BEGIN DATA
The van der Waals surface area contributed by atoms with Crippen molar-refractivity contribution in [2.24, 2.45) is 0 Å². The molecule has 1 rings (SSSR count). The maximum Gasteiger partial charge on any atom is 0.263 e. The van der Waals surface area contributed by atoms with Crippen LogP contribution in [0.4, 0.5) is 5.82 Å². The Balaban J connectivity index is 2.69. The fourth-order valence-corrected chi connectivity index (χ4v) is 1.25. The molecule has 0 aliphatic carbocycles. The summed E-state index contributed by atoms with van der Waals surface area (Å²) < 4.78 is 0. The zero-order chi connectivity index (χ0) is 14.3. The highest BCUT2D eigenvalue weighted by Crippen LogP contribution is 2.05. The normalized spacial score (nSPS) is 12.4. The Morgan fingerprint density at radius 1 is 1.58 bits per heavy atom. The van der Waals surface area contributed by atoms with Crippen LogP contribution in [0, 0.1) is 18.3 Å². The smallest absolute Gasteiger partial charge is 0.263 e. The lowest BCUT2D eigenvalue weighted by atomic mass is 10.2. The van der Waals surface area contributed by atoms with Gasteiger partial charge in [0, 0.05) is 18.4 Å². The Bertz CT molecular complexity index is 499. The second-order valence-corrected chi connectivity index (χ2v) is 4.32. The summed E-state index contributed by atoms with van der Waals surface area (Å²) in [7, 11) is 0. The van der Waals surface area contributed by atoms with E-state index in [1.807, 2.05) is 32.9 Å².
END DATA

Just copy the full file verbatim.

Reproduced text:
The van der Waals surface area contributed by atoms with Crippen molar-refractivity contribution in [2.24, 2.45) is 0 Å². The molecule has 1 rings (SSSR count). The maximum Gasteiger partial charge on any atom is 0.263 e. The van der Waals surface area contributed by atoms with Crippen LogP contribution in [0.4, 0.5) is 5.82 Å². The Balaban J connectivity index is 2.69. The fourth-order valence-corrected chi connectivity index (χ4v) is 1.25. The molecule has 0 aliphatic carbocycles. The summed E-state index contributed by atoms with van der Waals surface area (Å²) < 4.78 is 0. The zero-order chi connectivity index (χ0) is 14.3. The highest BCUT2D eigenvalue weighted by Crippen LogP contribution is 2.05. The normalized spacial score (nSPS) is 12.4. The Morgan fingerprint density at radius 1 is 1.58 bits per heavy atom. The van der Waals surface area contributed by atoms with Crippen LogP contribution in [0, 0.1) is 18.3 Å². The smallest absolute Gasteiger partial charge is 0.263 e. The lowest BCUT2D eigenvalue weighted by atomic mass is 10.2. The van der Waals surface area contributed by atoms with Gasteiger partial charge in [0, 0.05) is 18.4 Å². The Bertz CT molecular complexity index is 499. The second-order valence-corrected chi connectivity index (χ2v) is 4.32. The summed E-state index contributed by atoms with van der Waals surface area (Å²) in [7, 11) is 0. The van der Waals surface area contributed by atoms with E-state index in [1.807, 2.05) is 32.9 Å².